HomePHP PHP: View Object Collections and the Composite View Design
PHP: View Object Collections and the Composite View Design
In this second part of a series, I demonstrate how to create a concrete composite view class, capable of rendering single and multiple view templates via the same “render()” method. The definition of this brand new class not only shows the logic that drives the Composite View pattern, but reveals how the pattern takes advantage of the benefits offered by Composition.
As its name suggests, the Composite View design pattern is a subtle variation of the “standard” Composite, which permits you to manipulate indiscriminately a single view object and a collection of them through the same interface. As with many other popular patterns, the implementation of Composite View may vary across different programming languages and applications; when used specifically in PHP, however, it provides a remarkable flexibility for handling (X)HTML templates in all sorts of clever ways, including the creation of nested views and master web page layouts.
Even though at first glance the application of the Composite View pattern in PHP appears to be difficult, suitable only for experienced developers, the truth is its implementation is a fairly simple task that can be mastered with only an average background in the object-oriented programming paradigm.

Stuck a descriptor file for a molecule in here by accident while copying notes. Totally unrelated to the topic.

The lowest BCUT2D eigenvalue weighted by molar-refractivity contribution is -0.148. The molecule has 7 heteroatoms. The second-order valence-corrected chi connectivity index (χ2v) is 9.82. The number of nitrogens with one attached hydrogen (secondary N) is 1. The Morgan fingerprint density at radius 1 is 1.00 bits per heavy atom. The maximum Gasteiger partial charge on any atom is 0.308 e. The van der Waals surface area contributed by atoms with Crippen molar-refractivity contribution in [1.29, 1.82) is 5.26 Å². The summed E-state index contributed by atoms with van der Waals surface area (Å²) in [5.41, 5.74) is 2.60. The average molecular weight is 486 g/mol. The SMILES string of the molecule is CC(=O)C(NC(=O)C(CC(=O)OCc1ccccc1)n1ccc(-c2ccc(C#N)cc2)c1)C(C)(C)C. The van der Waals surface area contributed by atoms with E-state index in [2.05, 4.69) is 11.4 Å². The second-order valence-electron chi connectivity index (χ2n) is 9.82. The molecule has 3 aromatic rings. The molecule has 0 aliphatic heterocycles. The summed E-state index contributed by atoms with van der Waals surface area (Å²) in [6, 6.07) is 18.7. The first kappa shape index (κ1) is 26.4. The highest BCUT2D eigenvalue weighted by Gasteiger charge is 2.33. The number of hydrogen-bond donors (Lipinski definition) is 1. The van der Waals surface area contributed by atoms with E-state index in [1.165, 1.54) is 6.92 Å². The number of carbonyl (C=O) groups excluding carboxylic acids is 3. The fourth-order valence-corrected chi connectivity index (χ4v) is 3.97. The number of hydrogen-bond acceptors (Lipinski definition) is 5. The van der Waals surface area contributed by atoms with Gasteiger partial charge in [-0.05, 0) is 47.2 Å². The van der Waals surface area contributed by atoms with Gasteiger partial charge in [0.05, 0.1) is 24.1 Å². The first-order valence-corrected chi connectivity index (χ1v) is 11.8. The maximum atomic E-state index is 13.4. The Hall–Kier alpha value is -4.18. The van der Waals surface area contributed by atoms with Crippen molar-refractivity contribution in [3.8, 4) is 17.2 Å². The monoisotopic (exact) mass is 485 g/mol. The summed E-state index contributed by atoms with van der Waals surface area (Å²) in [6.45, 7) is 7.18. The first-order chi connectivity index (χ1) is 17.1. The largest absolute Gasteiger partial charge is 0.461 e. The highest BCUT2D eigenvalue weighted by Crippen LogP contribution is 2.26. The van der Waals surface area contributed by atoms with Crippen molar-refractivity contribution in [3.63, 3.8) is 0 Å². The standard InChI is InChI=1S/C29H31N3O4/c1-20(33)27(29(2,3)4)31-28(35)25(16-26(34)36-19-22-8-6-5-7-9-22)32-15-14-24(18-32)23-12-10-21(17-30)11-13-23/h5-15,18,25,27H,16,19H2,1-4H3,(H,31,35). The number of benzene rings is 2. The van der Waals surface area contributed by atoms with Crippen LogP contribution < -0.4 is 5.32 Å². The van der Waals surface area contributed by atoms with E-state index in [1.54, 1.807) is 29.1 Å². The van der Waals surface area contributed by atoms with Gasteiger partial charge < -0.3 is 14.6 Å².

To demonstrate the truth of my words, in the introductory part of this series I built an abstract parent class for defining the generic structure and behavior of view objects. What’s more, the current functionality of this abstract parent allows you to dynamically assign properties to these objects, and individually render their associated templates via a simple method called, not surprisingly, “render().”
Having at our disposal a class that does all of this with a single view object is fine. But it would be even better to create a class capable of rendering single and multiple view templates equally through the same “render()” method. After all, that is exactly the purpose of the Composite View pattern, isn’t it?
To fit this requirement, in this second tutorial of the series I’m going to define such a class, which will be a refined implementation of the abstract parent created previously.
Are you ready to learn the full details of this refinement process? Then jump forward and begin reading!